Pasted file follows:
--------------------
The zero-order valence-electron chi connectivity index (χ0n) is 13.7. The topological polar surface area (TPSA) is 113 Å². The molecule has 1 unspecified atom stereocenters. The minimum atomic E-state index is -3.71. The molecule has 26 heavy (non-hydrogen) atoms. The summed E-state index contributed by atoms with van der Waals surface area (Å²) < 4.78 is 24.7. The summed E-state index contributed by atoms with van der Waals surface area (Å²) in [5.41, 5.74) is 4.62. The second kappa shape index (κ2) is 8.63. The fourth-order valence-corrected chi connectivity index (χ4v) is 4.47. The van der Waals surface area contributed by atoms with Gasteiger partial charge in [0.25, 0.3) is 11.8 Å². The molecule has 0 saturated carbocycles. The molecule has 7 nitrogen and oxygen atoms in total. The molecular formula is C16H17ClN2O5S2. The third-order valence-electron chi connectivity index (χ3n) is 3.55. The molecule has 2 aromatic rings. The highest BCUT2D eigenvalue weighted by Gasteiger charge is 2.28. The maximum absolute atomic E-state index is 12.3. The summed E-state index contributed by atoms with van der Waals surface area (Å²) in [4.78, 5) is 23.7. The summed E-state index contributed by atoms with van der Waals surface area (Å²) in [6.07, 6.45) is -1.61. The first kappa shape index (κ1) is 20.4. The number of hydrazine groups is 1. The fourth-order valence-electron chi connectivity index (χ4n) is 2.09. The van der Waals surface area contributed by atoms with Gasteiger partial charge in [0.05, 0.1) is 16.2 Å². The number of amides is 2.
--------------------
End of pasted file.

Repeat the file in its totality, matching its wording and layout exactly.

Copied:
The zero-order valence-electron chi connectivity index (χ0n) is 13.7. The topological polar surface area (TPSA) is 113 Å². The molecule has 1 unspecified atom stereocenters. The minimum atomic E-state index is -3.71. The molecule has 26 heavy (non-hydrogen) atoms. The summed E-state index contributed by atoms with van der Waals surface area (Å²) < 4.78 is 24.7. The summed E-state index contributed by atoms with van der Waals surface area (Å²) in [5.41, 5.74) is 4.62. The second kappa shape index (κ2) is 8.63. The fourth-order valence-corrected chi connectivity index (χ4v) is 4.47. The van der Waals surface area contributed by atoms with Gasteiger partial charge in [0.25, 0.3) is 11.8 Å². The molecule has 0 saturated carbocycles. The molecule has 7 nitrogen and oxygen atoms in total. The molecular formula is C16H17ClN2O5S2. The third-order valence-electron chi connectivity index (χ3n) is 3.55. The molecule has 2 aromatic rings. The highest BCUT2D eigenvalue weighted by Gasteiger charge is 2.28. The maximum absolute atomic E-state index is 12.3. The summed E-state index contributed by atoms with van der Waals surface area (Å²) in [4.78, 5) is 23.7. The summed E-state index contributed by atoms with van der Waals surface area (Å²) in [6.07, 6.45) is -1.61. The first kappa shape index (κ1) is 20.4. The number of hydrazine groups is 1. The fourth-order valence-electron chi connectivity index (χ4n) is 2.09. The van der Waals surface area contributed by atoms with Gasteiger partial charge in [0.05, 0.1) is 16.2 Å². The number of amides is 2.